We have set forth two simple sequences, in biography and history. In the first part of our lives we are like priests, obedient servants of our parents, teachers, and employers. Various things are added into our lives, and we become a loaf. Then we are broken, and we come out with wisdom, beginning the eldership or kingly phase of our lives. Similarly, the Old Covenant is a time of law and bread-forming, followed by the breaking of Jesus in the central crisis of history, and then by the enthronement of the Church with Jesus and a time of kingly sacrificial service.
With this simple structure in mind we must now modify this scheme just a bit. Consider biography first of all. Long before we go through our mid-life crisis, we have begun to have wisdom and to make hard decisions. We do start out as children, as priests, with bread alone, but the wine of wisdom begins to come into our lives before the crisis. In our 20s and 30s we begin to learn wisdom. After the crisis, we still have to obey, even though eldership means we are primarily manifesting wisdom.
History shows the same. Israel was a priestly/law/bread nation for 400 or so years before she became a kingly/wisdom/wine nation. But she did move into this preliminary kingly/wisdom/wine status before Jesus came and brought the great change in history.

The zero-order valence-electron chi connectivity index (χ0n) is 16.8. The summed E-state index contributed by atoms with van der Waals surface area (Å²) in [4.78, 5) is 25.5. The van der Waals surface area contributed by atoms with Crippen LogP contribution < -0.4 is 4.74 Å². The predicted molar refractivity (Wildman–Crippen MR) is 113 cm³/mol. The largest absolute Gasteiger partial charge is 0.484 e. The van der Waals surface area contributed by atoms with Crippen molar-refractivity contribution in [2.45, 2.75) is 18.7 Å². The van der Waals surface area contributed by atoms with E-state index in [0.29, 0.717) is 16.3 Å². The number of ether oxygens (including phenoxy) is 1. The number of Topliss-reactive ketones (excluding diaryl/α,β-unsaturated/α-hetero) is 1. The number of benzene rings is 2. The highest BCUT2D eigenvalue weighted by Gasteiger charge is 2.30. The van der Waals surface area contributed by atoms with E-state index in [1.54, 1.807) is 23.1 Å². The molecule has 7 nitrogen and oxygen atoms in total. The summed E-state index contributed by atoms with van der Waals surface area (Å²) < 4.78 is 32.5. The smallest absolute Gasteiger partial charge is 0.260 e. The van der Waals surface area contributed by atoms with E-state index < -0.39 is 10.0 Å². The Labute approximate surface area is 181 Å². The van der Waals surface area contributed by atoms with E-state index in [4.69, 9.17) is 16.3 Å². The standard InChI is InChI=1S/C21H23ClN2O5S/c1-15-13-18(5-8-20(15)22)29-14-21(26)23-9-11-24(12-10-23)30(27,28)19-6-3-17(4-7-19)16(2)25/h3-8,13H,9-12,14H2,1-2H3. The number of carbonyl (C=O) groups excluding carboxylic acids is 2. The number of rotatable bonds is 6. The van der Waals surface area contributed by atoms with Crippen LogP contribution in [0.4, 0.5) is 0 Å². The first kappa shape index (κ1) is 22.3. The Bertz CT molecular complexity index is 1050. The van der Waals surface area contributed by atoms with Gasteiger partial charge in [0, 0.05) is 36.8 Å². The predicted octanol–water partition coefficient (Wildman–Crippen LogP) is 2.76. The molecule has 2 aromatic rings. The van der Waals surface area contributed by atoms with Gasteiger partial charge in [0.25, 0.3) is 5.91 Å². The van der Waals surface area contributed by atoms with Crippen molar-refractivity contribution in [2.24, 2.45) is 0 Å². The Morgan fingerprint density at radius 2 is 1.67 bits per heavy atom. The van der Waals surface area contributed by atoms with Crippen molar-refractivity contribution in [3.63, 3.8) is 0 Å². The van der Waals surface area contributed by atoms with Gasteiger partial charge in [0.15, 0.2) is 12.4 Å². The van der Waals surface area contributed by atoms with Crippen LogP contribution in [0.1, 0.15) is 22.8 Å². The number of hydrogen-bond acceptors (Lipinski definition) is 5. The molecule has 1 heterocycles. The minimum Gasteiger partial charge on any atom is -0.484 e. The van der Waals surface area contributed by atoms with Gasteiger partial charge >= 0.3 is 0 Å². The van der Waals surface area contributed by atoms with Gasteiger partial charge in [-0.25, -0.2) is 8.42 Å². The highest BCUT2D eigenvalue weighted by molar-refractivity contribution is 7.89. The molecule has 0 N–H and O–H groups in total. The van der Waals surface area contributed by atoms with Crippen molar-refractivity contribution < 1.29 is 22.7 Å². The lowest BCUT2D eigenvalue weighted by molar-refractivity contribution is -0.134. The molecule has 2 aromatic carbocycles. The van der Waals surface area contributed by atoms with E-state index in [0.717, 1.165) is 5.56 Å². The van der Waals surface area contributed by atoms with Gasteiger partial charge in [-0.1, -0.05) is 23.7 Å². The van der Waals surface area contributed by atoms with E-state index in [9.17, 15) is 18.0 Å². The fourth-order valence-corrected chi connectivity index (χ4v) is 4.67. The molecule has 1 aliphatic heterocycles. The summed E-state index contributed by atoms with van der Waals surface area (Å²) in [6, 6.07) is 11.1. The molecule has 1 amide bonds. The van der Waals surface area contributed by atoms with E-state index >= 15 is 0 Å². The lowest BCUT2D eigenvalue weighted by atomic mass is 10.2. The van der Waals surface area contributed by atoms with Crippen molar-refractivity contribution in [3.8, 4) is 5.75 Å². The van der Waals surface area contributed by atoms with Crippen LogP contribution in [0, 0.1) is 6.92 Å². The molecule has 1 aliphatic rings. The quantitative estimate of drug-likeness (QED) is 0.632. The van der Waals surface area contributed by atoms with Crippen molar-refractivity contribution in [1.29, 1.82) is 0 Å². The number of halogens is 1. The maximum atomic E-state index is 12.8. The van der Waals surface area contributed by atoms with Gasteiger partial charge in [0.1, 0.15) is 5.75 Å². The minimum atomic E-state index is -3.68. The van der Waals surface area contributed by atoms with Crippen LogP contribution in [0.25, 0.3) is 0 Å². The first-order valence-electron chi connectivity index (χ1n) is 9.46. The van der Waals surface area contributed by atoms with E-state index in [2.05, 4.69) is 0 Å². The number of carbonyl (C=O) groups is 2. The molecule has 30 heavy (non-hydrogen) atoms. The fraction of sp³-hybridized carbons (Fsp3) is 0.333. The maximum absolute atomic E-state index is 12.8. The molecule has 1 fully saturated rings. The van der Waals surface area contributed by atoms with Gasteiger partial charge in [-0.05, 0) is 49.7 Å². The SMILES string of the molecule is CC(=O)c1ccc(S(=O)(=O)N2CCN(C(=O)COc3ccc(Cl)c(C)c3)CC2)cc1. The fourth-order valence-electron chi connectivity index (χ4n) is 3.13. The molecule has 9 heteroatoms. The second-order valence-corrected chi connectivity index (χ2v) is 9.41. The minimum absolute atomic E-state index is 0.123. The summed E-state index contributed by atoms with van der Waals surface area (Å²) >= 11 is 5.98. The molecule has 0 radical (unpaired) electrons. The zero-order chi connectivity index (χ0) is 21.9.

Similarly, Jesus starts out simply as a priest. He is baptized, and soon preaches the Sermon on the Mount, a very legal address. But as time moves along, we get more “wisdom” in the form of parables. And Jesus allows Himself to be proclaimed a king six days before His crucifixion.
Thus, though Jesus comes in the middle of history, His life encapsulates the whole of history, both its priestly and kingly phases. His death is not only a breaking of bread, but an outpouring of wine, of His blood (Luke 22:20). He dies at the age of 33 or so, in the middle of His life, and so the breaking of bread may be seen as the more prominent aspect of His death. But by anticipation, He is also dying at the “end” of a full human life, at the age, so to speak, of seventy or eighty years (Psalm 90).
Our ritual applies both of these kinds of death to us, and in the same sequence. First the veil was ripped in half, and then the blood was poured out from Jesus’ side. First the priestly community of the disciples with Jesus was ripped apart, and then Jesus died as king, pouring out His blood- wine. The first points backward over the first half of human history, summing up the Old Creation, while the second points forward to the second half of human history, summing up the New Creation.